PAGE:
Information on women and politics, part 6 of 6: Trade unions [BGD21351.EX]

Information on women and trade union activity is scarce. Bangladesh, with a population of about 120 million, is still overwhelmingly an agricultural country, with 87 per cent of the population residing in the countryside, only three cities of more than 500,000, and a median age of 17 years (Encyclopedia of the Third World 1992, 112). The unionization rate is a very low 3 per cent of the civilian workforce (Trade Unions of the World 1992-93 1991, 35) and women who join trade unions or enter politics are considered "nonconformists" (Begum 1985, 18).

Trade unions in Bangladesh are highly politicized: all or nearly all trade unions and labour centrals are connected to political parties (ibid.; Halim 30 May 1995), generally the ruling party, and unions are quick to switch allegiances if a new party comes to power (ibid.). Sources indicate that it is considered "normal" for a party to establish a union wing as part of a strategy for building a political base in the working class (Trade Unions of the World 1992-93 1991, 35; New Left Review Mar.-Apr. 1988, 119). One source reports that there are about 10 garment workers' unions affiliated to political parties, and that, in general, this relationship is to the benefit of the parties rather than the workers (Commission for Justice and Peace 13 June 1995). Most of the left wing parties have women's fronts whose professed aim is to organize women workers (New Left Review Mar.-Apr. 1988, 119). However, according to Kabeer, the women's fronts "tend to be as concerned with expanding political allegiance to their respective parties as they are with defending the rights of workers," and "men [retain] control at every level of the union and party bureaucracy" (ibid.). According to Kabeer, "women activists are deemed essential, since social segregation inhibits contact between male trade unionists and women workers" (ibid.).

Writing in the mid-1980s, Begum indicates that the government had adopted a very narrow definition of what constituted legitimate political activity. While the women's wings of the political parties were free to operate, the government, distinguishing between socioeconomic and political activities, banned "social welfare" organizations from participating in politics (1985, 18). While favouring a few apolitical social service organizations, it cited security reasons to restrict the activities of organizations demanding full employment, labour law reform, improved wages or a return to democracy (ibid., 19-20).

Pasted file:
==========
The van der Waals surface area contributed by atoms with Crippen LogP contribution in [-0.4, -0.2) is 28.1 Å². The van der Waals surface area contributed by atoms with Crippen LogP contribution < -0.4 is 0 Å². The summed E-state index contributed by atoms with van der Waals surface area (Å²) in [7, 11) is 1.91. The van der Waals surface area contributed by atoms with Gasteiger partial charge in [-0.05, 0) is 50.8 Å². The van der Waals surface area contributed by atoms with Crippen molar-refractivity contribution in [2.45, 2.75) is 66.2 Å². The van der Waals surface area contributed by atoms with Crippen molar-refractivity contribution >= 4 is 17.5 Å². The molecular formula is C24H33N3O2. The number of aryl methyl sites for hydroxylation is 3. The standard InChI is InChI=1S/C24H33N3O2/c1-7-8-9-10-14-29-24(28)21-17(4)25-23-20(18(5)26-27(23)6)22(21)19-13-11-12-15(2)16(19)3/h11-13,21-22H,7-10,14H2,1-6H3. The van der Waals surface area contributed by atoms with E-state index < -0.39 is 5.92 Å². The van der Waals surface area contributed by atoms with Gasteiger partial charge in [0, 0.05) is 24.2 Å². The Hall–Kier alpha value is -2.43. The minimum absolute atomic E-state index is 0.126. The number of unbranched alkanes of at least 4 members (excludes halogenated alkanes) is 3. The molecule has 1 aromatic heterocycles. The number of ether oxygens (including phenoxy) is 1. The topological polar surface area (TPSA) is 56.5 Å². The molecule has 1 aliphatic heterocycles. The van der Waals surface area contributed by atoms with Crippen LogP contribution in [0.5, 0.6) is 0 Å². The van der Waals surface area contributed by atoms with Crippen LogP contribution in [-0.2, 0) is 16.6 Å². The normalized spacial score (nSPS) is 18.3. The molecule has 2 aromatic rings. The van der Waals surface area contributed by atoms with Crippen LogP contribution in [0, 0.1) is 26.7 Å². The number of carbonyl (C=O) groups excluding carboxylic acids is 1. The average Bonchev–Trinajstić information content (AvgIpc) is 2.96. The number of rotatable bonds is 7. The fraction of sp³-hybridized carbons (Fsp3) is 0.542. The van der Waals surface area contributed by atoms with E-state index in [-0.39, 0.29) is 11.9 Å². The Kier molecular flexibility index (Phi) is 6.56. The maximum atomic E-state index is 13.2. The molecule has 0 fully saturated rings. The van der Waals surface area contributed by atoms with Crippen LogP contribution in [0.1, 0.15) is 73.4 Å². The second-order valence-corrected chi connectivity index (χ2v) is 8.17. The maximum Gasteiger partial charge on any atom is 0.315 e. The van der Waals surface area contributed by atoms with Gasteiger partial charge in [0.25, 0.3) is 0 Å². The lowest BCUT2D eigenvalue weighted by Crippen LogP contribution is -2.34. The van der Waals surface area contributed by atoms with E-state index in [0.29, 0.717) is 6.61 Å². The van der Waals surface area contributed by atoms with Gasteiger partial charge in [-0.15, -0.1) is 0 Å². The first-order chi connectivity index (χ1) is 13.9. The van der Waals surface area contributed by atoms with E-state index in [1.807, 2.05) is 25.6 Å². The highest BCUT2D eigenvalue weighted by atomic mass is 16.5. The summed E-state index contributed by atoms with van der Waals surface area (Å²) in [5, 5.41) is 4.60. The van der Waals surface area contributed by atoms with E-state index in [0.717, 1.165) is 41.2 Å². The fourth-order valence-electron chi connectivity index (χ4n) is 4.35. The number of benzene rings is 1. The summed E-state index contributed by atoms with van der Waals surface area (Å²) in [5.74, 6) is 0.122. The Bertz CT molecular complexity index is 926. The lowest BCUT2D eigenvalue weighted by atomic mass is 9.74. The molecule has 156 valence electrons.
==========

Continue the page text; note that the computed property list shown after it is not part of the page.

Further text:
In the garment industry, one of the largest employers of women in Bangladesh 85 to 90 per cent of the estimated 1.2 million workers are women (Abdul Momen Khan Foundation 1995, 4; Commission for Justice and Peace 13 June 1995) there are few independent trade unions (ibid.; Abdul Momen Khan Foundation 1995, 5; Halim 30 May 1995). Another source indicates that the few unions in the garment industry are employer-controlled (Abdul Momen Khan Foundation 1995, 5).

Recent evidence suggests that women workers may be making some gains, at least in the garment industry, where workers recently formed the Bangladesh Independent Garment-workers Union (BIGU) (Commission for Justice and Peace 13 June 1995). An independent union, BIGU is not supported by the factory owners and reportedly has encountered strong opposition from a powerful association of exporters and employers known as BGMEA (ibid.).

Further information on women and trade union activity could not be found among the sources consulted by the DIRB. For further information on women workers in the garment industry, the reader may wish to consult Hameda Hossain et al., No Better Option? Industrial Women Workers in Bangladesh (Dhaka: University Press, 1990). For the list of attachments and sources consulted, please refer to Response to Information Request BGD21346.EX of 6 October 1995.

This Response was prepared after researching publicly accessible information currently available to the DIRB within time constraints. This Response is not, and does not purport to be, conclusive as to the merit of any particular claim to refugee status or asylum.

References


Abdul Momen Khan Memorial Foundation, Dhaka. 1995. "Current Status of Women and Children in Bangladesh; Myths & Realities." Paper presented at an 8 June 1995 CIDA information session, Hull, Québec.

Begum, Maleka. 1985. "Women's Participation in Politics in Bangladesh: Its Nature and Limitations," Women and Politics in Bangladesh. Dhaka: Centre for Women and Development.

Commission for Justice and Peace, Dhaka. 13 June 1995. Letter received from member in response to questions faxed by the DIRB.

Encyclopedia of the Third World. 1992. 4th ed. Vol. 1. Edited by George Thomas Kurian. New York: Facts on File.

Halim, Sadeka. PhD candidate specializing in women and development issues in Bangladesh and India, Department of Sociology, McGill University, Montréal. 30 May 1995. Telephone interview.

New Left Review [London]. March/April 1988. No. 168. Naila Kabeer. "Subordination and Struggle: Women in Bangladesh."

Trade Unions of the World 1992-93. 1991. 3rd ed. Edited by Martin Upham. Harlow, Essex: Longman Group UK Ltd.